Connecticut Audbon Society

Beyond Birding in the Field Monthly Descriptions

Using Equipment at RTPEC, Old Lyme
March 26; 9-11 am

Every birder has their tried and tested set of equipment they bring out in the field. Learn what equipment you’ll need to be a successful birder and how to use them, just in time for spring birding. We’ll go over differences in binoculars and field guides to figure out which is right for you. Learn what apps you should have on your phone and how to make the most of them, as well as how to create an eBird account and species list.

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Birding by Ear at Viney Hill Brook Park, Essex 
April 23; 9-11 am

As spring approaches and the trees begin to leaf out, it becomes more difficult to see birds, and birders must rely more on sound. With mating season approaching, birds are also more vocal as they establish territory. Learn how to identify birds by song and call, and how to check against a field guide and phone app.

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Spring Migration at Hartman Park, Lyme 
May 21 ; 9-11 am

For birders, spring in Connecticut means the including flycatchers, vireos, and warblers. Learn which species will stick around for our Connecticut summer and which are just passing through, and how to identify them. We’ll discuss spring migration, focusing on food sources, migration patterns, and more.

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 Shorebird Nesting at Bluff Point State Park, Groton 
June 11; 9-11 am

There are dozens of shorebird species that make their way through Connecticut on their way to breeding grounds further north, but only a few that stick around to breed in the state. Sandy beaches provide some of the best habitat for these nesting birds, and the long beach at Bluff Point State Park has plenty of space. We’ll learn about the breeding and nesting habits of these birds, and the threats they face during the breeding season.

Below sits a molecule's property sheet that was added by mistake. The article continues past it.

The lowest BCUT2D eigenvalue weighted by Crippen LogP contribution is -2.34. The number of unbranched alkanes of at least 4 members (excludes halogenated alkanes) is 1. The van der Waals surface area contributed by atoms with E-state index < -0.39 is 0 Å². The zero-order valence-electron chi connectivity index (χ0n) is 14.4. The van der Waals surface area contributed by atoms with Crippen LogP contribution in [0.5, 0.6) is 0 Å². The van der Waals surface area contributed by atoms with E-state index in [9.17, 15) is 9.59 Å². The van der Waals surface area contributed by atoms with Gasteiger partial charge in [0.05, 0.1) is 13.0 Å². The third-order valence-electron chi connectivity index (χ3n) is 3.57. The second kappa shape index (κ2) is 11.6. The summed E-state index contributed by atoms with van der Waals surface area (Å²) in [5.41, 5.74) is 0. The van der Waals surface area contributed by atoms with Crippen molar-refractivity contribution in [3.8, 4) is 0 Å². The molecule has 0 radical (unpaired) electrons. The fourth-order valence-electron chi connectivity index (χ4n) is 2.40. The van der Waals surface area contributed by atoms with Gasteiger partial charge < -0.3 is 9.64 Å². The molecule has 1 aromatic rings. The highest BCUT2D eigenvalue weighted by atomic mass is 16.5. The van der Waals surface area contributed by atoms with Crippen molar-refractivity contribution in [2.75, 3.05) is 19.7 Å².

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Coastal Habitats at Barn Island WMA, Stonington
July 16; 9-11 am

Situated along Long Island Sound, Connecticut has miles of important coastal habitat. With rising sea levels and temperatures, these coastal habitats are at risk, as are the numerous bird species that call them home. Learn which species will be most affected and what we can do to help mitigate threats to these important places.

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Forest Habitats – Oswegatchie Hills
August 13; 9-11 am

The forests of Connecticut are some of the most dynamic habitats in the state, and home to dozens of species that rely on them for breeding in the summer. They are also always at risk from encroaching development and human habitation. We’ll explore on of the most important coastal forests in Connecticut, searching for the many nesting birds singing among the foliage.

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Shorebird Migration Griswold Point via White Sands Beach
September 17; 9-11 am

Many shorebird species begin their southbound journeys to their wintering grounds in late summer, long before many songbird species are on the move. Among them are many juveniles and birds in non-breeding plumage, making identification a chore. We’ll go over what to look for in these late summer migrants, and the incredible journeys these birds make every year, all at one of the best stopover sites in southeastern Connecticut.

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 Fall Migration at Hammonasset State Park, Madison
October 15; 9-11 am

During fall migration many species lose their bright breeding plumage, making it difficult to identify them. Birds are also heading to different parts of the world, with some leaving Connecticut for wintering grounds further south, and others heading down to our coasts to ride out winter. We’ll learn how to identify fall migrants and discuss the migration patterns of varying Connecticut species.

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Rarities at RTPEC and other locations in Old Lyme
November 19; 9-11 am

November is often cited among birders as the one of the best months of the year to find rarities in the state. The tail end of fall migration brings late migrants, and storms move rare birds from other parts of the country. This program will also include travel to additional locations in Old Lyme. Participants will travel in their own personal vehicles.

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Winter Birding at Harkness State Park, Waterford

Photo by Karen Gallo

December 17; 9-11 am

Even when the temperature drops and ice and snow blanket Connecticut’s landscape, birds are still active in winter. Many species can be found exclusively in winter in Connecticut, as our coastal habitat provides relatively more temperate conditions than those further north. Learn about the birds that can be found in winter and where to find them, as well as the challenges birds face when resources are scarce.

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